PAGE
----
Ocean Kinetics - The Engineering Experts

Cleaver aborts attempt to delay Eric Gray centre

The new Eric Gray Centre is on course to be completed by the end of 2017 - Photomontage: Richard Gibson Architects

A NORTH Isles councillor tabled, then swiftly withdrew, an amendment calling for the project to build a new Eric Gray Centre to be sent back to the drawing board at Wednesday’s meeting of Shetland Islands Council.

During discussion of the 2016/17 budget, Gary Cleaver said he had “grave concerns” about plans for the £5.6 million replacement facility at Seafield, and called for a more affordable proposal to be drawn up.

Cleaver then faced stern criticism from several members for seeking to revisit a project given council approval in summer 2014.

Users of the centre, which caters for adults with learning disabilities and complex needs, and their families had faced a lengthy wait for a replacement building.

The new centre is on course to be completed on the Seafield hockey pitch by the end of 2017.

North isles councillor Gary Cleaver.

Cleaver said he wanted the project to go through the proper procedures of the council’s gateway process, like most other capital projects.

“I would say that the process has been led by a building that was designed, some time ago, in different financial constraints,” he said.

“It has then been looked at [as] how do we fill this, rather than do we actually need this building. I do not feel that the full range of options have had the opportunity to be explored.”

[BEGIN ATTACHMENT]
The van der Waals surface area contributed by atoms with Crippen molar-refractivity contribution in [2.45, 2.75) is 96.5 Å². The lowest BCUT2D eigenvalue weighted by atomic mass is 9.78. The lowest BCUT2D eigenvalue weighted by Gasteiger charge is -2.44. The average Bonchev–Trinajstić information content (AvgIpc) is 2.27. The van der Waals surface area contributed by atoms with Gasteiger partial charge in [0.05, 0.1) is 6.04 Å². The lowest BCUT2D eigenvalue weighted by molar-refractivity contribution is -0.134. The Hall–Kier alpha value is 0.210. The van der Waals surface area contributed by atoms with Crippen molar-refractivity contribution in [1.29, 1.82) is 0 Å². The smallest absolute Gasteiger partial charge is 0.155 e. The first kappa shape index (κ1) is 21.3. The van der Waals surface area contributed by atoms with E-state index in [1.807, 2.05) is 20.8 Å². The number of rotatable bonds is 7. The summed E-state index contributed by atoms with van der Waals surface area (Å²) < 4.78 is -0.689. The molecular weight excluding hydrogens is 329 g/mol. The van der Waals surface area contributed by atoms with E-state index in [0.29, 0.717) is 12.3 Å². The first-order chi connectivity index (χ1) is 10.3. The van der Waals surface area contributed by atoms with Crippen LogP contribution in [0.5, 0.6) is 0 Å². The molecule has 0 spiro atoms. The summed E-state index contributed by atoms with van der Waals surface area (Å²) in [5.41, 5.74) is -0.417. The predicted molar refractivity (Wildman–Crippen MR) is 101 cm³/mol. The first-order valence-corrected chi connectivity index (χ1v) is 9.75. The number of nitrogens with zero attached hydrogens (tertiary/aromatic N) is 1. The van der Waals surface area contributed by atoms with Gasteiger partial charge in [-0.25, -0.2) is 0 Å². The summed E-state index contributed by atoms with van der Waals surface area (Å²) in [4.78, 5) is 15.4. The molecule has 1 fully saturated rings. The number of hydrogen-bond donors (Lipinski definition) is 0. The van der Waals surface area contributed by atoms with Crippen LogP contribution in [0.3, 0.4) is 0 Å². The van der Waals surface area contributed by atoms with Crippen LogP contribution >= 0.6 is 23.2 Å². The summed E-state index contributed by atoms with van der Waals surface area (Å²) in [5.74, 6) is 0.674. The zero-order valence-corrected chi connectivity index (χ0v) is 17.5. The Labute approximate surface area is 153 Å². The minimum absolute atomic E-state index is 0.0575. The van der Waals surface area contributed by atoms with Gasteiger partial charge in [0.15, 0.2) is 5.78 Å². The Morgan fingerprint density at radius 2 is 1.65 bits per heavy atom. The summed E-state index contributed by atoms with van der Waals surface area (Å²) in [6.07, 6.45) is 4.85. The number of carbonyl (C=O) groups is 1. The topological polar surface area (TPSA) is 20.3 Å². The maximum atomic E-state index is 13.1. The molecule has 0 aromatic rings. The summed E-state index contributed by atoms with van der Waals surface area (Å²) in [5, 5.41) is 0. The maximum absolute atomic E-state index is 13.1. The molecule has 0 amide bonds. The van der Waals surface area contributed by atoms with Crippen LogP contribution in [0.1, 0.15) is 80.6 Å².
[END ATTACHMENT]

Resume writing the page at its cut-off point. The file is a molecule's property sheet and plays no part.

But SIC vice convener Cecil Smith, who was instrumental in getting the project back on track, said Cleaver “seems to have forgotten that we, this council, approved this as a new build and we now have a moral obligation to see that through”.

Smith said the building was for the whole of Shetland, with people from outlying communities coming into Lerwick to use it, and “if we don’t support these people, we’re letting them down and we’re letting their families down.”

Lerwick South member Jonathan Wills described Cleaver’s move as a “wrecking amendment that will wreck not only the project but people’s lives”.

Westside councillor Frank Robertson said he had visited the current Eric Gray building and it was “not fit for purpose at all – there were buckets standing around catching the drops from the roof”.

“I have had parents on the phone crying because this had been delayed,” Robertson said. “It’s been on the go since 1993, so if we delay this, we go back through all the hoops, back to square one with the design, we are looking possibly at a delay of at least two to three years before we ever get back on the site.”

Councillor Drew Ratter defended Cleaver, saying the attacks on him were unfair and he had raised legitimate questions about why the usual processes and procedures had not been followed.

“I think it’s odd that it’s not gone through the gateway process,” Ratter said. “I think it’s reprehensible to simply bypass it on a whim.”

Following a short break in the meeting, Cleaver said that – while he continued to have “grave reservations” – it was clear from “the atmosphere in the room” that there was little point in pursuing the matter.

“I will withdraw the amendment,” he said. “I see no point testing this any further.”